In a holiday season with some international supply-chain blips, shop local—and shop soon!—for B.C. small-batch spirts holiday gifts. Limited-edition and seasonal items sell out fast, so if you happen to miss out this season, get on e-newsletter lists or follow distilleries on social media to watch for the next drop, and be very nice (not naughty) until next year. Many items from last holiday season are bound to be available again, so check out last year’s guide, too.
Canada’s artisan distillers are bringing their own spiced heat to the party
Don’t look now, but Canada’s distillers have been gently plotting to spice things up for all you unsuspecting folks out there.
For instance, did you know that Fireball Cinnamon Whisky—which has taken off in a big way in the U.S.—has replaced Jägermeister as the masochistic shot of choice? It just doesn’t seem to be what you’d expect from a laid-back kind of land like Canada. But it turns out we Canucks were dabbling in pyrotechnic tippling well before its propulsion into pop-shot culture.
For the second year in a row, a small-batch spirit from British Columbia is the Canadian Artisan Spirit of the Year. Last year, it was Sheringham Distillery’s Akvavit. This year Monashee Spirits Ethos Gin from Revelstoke was not only the best-in-class Canadian gin, but scored highest of any entry in the entire competition.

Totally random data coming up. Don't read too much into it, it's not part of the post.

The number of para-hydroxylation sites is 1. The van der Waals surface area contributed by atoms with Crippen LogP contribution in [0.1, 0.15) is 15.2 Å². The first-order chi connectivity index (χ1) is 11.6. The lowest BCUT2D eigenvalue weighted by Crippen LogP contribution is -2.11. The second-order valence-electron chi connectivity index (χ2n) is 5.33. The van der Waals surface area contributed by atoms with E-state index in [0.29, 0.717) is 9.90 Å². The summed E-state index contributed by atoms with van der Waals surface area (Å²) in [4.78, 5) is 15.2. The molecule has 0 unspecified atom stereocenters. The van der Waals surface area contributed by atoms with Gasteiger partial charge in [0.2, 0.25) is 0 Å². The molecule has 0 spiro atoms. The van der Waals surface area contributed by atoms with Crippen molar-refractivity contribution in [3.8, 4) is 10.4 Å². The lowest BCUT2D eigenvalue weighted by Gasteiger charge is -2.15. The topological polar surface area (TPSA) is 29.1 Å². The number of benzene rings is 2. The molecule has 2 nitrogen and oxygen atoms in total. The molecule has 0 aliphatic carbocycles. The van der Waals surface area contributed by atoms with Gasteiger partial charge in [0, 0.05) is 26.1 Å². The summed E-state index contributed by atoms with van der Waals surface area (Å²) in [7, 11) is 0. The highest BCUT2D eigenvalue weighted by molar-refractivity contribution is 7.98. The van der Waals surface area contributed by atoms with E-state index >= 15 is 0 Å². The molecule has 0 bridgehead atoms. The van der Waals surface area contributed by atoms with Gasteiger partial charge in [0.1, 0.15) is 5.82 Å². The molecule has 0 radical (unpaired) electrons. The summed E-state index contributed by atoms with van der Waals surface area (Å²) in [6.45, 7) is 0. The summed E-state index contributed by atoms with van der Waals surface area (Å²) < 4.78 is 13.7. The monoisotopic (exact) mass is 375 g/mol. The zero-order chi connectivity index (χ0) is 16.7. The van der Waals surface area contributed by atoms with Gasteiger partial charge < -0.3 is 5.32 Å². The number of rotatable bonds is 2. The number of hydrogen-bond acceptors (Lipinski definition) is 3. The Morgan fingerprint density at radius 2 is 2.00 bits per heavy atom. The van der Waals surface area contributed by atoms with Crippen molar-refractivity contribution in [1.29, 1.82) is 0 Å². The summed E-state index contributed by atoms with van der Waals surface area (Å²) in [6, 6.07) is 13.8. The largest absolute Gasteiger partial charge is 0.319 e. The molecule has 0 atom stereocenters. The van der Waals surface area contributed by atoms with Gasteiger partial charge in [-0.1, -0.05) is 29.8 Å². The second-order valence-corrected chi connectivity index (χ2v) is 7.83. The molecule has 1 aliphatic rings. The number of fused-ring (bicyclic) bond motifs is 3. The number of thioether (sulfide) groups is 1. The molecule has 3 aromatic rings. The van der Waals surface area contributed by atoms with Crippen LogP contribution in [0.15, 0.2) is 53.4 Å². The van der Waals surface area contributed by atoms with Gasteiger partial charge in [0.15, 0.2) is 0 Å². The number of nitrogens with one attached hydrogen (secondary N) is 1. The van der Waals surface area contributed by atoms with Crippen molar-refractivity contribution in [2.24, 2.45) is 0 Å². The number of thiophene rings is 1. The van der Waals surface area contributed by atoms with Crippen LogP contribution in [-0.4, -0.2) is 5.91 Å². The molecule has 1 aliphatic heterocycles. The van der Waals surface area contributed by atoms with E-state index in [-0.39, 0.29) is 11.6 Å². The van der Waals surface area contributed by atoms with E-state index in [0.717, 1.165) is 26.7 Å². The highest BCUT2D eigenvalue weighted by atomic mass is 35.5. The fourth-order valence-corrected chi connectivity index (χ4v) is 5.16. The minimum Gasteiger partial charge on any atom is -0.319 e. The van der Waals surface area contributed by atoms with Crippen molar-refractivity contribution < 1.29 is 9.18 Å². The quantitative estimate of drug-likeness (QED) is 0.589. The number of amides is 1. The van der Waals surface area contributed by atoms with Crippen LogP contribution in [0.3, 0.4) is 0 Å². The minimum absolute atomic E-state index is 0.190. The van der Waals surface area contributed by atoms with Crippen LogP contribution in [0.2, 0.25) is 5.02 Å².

Triticale could be the craft-spirit buzzword of 2019, thanks to the B.C. winner that tops the 2019 Canadian Artisan Spirit Competition, with six other B.C. distilleries winning best-in-class honours.
For the second year in a row, a B.C. small-batch spirit is the Canadian Artisan Spirit of the Year. Monashee Spirits Ethos Gin from Revelstoke was not only the best-in-class Canadian gin, but scored highest of any entry in the entire competition. (Last year, Sheringham Distillery’s Akvavit from Vancouver Island claimed that honour.) And B.C. distilleries swept bragging rights in the whisky categories, showing promising maturity in our young industry.
The challenges and benefits of making spirits in rural regions
What’s the flip side of the urban winery? That’ll be the rural distillery. Artisan distilling in British Columbia is on a roll, with some 60 distilleries in full operation, and at least a dozen more to open within the year (according to BC Distilled). While the Lower Mainland is home to many distilleries, there’s no shortage of them popping up in far-flung spots, from Shirley and Ucluelet to Wynndel and Wycliffe.